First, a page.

Massive toastie at Lolo and Wren

Sometimes what you are after is a really good toasted sandwich. It may seem like a small thing but I take a ham and cheese toastie pretty damn seriously. So I do a spot of online research and decide to take Blackburn J to Lolo and Wren in Brunswick West.


 Coffee is okay, though weaker then my favourites. I like a flat white where the espresso has the capability to punch its way through the milk and say howdy – and this one wasn’t quite there. But whatever – I’m really here for the toastie which is of mega proportions containing Swiss cheese, cheese and chive cream, MASSIVE chunks of leg ham (don’t be fooled by the lesser claim of ‘shaved’ ham on the menu because these shavings were clearly sliced off a ham leg with something like a chainsaw) and the whole sandwich is crumbed on the outside and fried. And served with a homemade tomato chutney in a cute little dish on the side.


The photo doesn’t do justice to the excellent crispy outside, the quality of the ham and the deliciously oozy cheeses and chives combo. The chutney is tasty and necessary to cut through the creamy, cheesy taste. One thing the photo can’t capture is the massive proportions – it is huge and definitely a knife and fork job. To finish it you would need to be seriously hungry or mad. In fact, I would recommend ordering one between two people in the hope that you could leave room to eat anything else for about a week. I gave it my best and worked through just over half before giving up. Hats off to the courage of a full Lolo and Wren sandwich eater – you clearly have dreams of grandeur.

It was a lateish brunch, 11:15 am or so, which meant Blackburn J went for a more lunchy selection – choosing the Drunken Swine, which is a soft brioche bun filled with a cricket ball size portion of pulled pork shoulder, slow cooked in cider and bacon juice (or something) with a crunchy slaw-type salad with cabbage and apple and so forth. Forget trusting my recollection because I have linked the Lolo and Wren menu HERE.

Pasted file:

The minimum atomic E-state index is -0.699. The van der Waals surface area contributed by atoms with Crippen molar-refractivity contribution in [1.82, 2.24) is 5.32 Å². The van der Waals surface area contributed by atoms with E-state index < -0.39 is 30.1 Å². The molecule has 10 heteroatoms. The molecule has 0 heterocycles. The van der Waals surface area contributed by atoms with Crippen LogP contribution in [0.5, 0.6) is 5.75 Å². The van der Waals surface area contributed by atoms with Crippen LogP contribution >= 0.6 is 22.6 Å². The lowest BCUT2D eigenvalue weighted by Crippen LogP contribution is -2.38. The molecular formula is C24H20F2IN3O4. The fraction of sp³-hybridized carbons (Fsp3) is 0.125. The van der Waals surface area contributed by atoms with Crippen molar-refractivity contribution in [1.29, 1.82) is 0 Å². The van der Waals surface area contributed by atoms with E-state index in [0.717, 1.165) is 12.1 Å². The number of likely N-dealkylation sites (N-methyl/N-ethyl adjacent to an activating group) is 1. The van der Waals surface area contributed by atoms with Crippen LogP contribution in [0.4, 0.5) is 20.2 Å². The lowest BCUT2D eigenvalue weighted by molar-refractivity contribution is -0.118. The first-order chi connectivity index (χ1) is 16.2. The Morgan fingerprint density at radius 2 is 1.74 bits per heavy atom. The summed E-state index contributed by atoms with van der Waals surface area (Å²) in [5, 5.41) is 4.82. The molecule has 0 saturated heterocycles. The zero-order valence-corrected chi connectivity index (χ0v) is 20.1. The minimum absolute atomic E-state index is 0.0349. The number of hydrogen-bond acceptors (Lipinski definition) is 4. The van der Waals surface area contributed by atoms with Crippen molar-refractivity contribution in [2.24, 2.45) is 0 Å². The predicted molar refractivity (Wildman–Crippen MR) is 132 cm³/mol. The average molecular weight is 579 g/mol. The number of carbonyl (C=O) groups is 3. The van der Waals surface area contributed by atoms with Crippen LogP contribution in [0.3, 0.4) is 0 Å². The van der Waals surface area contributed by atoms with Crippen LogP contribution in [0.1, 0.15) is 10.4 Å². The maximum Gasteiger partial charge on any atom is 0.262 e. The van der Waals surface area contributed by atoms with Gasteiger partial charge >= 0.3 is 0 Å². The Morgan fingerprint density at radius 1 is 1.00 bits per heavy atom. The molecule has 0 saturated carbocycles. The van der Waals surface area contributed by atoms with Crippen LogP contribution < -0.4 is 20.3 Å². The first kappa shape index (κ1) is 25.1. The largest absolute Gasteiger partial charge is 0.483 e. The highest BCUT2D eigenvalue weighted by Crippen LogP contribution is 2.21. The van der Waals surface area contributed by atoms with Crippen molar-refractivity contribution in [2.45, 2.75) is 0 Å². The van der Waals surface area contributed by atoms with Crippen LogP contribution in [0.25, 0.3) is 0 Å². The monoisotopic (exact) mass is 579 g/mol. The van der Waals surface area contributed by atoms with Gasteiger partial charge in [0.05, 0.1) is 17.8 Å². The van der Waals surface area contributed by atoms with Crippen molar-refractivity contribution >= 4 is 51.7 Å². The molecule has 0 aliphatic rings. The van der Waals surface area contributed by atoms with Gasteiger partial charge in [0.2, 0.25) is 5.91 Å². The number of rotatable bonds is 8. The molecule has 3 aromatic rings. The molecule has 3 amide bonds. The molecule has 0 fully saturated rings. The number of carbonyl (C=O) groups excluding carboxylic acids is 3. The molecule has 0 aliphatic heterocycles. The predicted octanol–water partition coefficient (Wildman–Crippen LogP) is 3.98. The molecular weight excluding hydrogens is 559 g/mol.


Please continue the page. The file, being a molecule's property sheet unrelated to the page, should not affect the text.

Drunken Swine pulled pork bun from Lolo and Wren

I was too occupied in attempting to scale the peaks of my toastie to try this monster, but Blackburn J provided excellent reports, particularly of the pork which is somehow braised to have a tasty vinegar-like tang. He had the same issue of epic struggle to finish. This is a cafe that takes portions very seriously. They certainly can’t have too many customers leave hungry.

The other matters of note, the staff are lovely but whoever selected the truly dreadful house music plus the volume at which it is played is clearly an idiot. The setting of the cafe is also a bit strange – ground floor of a pretty horrible apartment building on Albion Street with slightly jarring decor (I suspect this is unintentional as it looks like there has been half an attempt at rustic charm, exposed wood sort of thing, but the effect is overlaying a bathroom tiling backdrop which sort of feels a bit like the toilets at the MCG. It also creates a weird acoustic so try not to drop a fork unless you want to scare the shit out of everyone else present over and above the terrible music).

Altogether, though, a sensational sandwich and worth the visit to Lolo and Wren.

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Chez Dre

The entrance to Chez Dre lives up a lane-type affair of cobblestones (perhaps leave the stilettos for another day) and the first impression is of a strikingly nice, spacious cafe. It has the now familiar warehouse feel, lots of seating, kitchen action in full view, a lovely outdoor courtyard space and a slobber-good cake display for those with a sweet tooth or those, like me, who just like to look.


Being conveniently near the South Melbourne Market, it also makes a good destination for a weekend brunch, with the minor caveat that on weekends it is consequently very popular and unless you set the alarm, expect to queue.

I had myself a flat white here, and followed it with a cold drip, both of which were good and the cold drip heading towards ambrosial nectar. You will find better coffee in Melbourne but probably not without making it a mission.


If you are not here for the cakes, then the other breakfast offerings are very good, but for me don’t compare to the likes of Proud Mary, Small Victories and Duchess of Spotswood.

My order of  Croque Monsieur (which can become a Croque Madame if you feel like an egg) isnt so much presented as plonked. More or less plonked. With some withered roast tomatoes and pointless greens. Despite the unflattering presentation it was an okay sort of sandwich. The ham is decently tasty and so forth, but oddly I have had a much better example of Le Croque at Cafe View – at the airport. I’m inclined to think you shouldn’t be outclassed by airport food.